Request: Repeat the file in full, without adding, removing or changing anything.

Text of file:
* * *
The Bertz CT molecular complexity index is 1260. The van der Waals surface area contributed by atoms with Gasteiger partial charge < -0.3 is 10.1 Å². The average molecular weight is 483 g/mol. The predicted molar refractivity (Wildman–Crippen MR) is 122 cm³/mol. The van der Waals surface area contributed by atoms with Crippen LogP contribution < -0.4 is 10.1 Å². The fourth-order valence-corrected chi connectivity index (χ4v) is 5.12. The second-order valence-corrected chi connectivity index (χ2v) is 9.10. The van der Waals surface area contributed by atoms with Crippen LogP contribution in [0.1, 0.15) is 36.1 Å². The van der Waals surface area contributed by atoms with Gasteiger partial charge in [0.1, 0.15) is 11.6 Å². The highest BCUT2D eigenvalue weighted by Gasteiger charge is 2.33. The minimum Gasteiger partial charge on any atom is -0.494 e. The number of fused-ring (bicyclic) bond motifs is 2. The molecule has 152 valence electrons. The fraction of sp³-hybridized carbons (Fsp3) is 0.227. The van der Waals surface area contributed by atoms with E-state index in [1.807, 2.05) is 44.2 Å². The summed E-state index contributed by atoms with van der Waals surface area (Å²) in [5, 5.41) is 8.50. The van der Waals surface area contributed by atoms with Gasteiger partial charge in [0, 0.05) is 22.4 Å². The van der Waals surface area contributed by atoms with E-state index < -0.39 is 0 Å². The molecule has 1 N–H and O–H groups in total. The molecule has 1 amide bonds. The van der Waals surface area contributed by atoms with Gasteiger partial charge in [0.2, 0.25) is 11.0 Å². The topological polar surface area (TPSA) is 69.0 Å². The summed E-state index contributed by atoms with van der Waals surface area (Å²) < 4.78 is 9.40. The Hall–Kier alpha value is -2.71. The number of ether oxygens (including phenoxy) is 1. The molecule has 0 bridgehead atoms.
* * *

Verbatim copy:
The Bertz CT molecular complexity index is 1260. The van der Waals surface area contributed by atoms with Gasteiger partial charge < -0.3 is 10.1 Å². The average molecular weight is 483 g/mol. The predicted molar refractivity (Wildman–Crippen MR) is 122 cm³/mol. The van der Waals surface area contributed by atoms with Crippen LogP contribution < -0.4 is 10.1 Å². The fourth-order valence-corrected chi connectivity index (χ4v) is 5.12. The second-order valence-corrected chi connectivity index (χ2v) is 9.10. The van der Waals surface area contributed by atoms with Crippen LogP contribution in [0.1, 0.15) is 36.1 Å². The van der Waals surface area contributed by atoms with Gasteiger partial charge in [0.1, 0.15) is 11.6 Å². The highest BCUT2D eigenvalue weighted by Gasteiger charge is 2.33. The minimum Gasteiger partial charge on any atom is -0.494 e. The number of fused-ring (bicyclic) bond motifs is 2. The molecule has 152 valence electrons. The fraction of sp³-hybridized carbons (Fsp3) is 0.227. The van der Waals surface area contributed by atoms with E-state index in [1.807, 2.05) is 44.2 Å². The summed E-state index contributed by atoms with van der Waals surface area (Å²) in [5, 5.41) is 8.50. The van der Waals surface area contributed by atoms with Gasteiger partial charge in [0, 0.05) is 22.4 Å². The van der Waals surface area contributed by atoms with E-state index < -0.39 is 0 Å². The molecule has 1 N–H and O–H groups in total. The molecule has 1 amide bonds. The van der Waals surface area contributed by atoms with Gasteiger partial charge in [0.2, 0.25) is 11.0 Å². The topological polar surface area (TPSA) is 69.0 Å². The summed E-state index contributed by atoms with van der Waals surface area (Å²) < 4.78 is 9.40. The Hall–Kier alpha value is -2.71. The number of ether oxygens (including phenoxy) is 1. The molecule has 0 bridgehead atoms.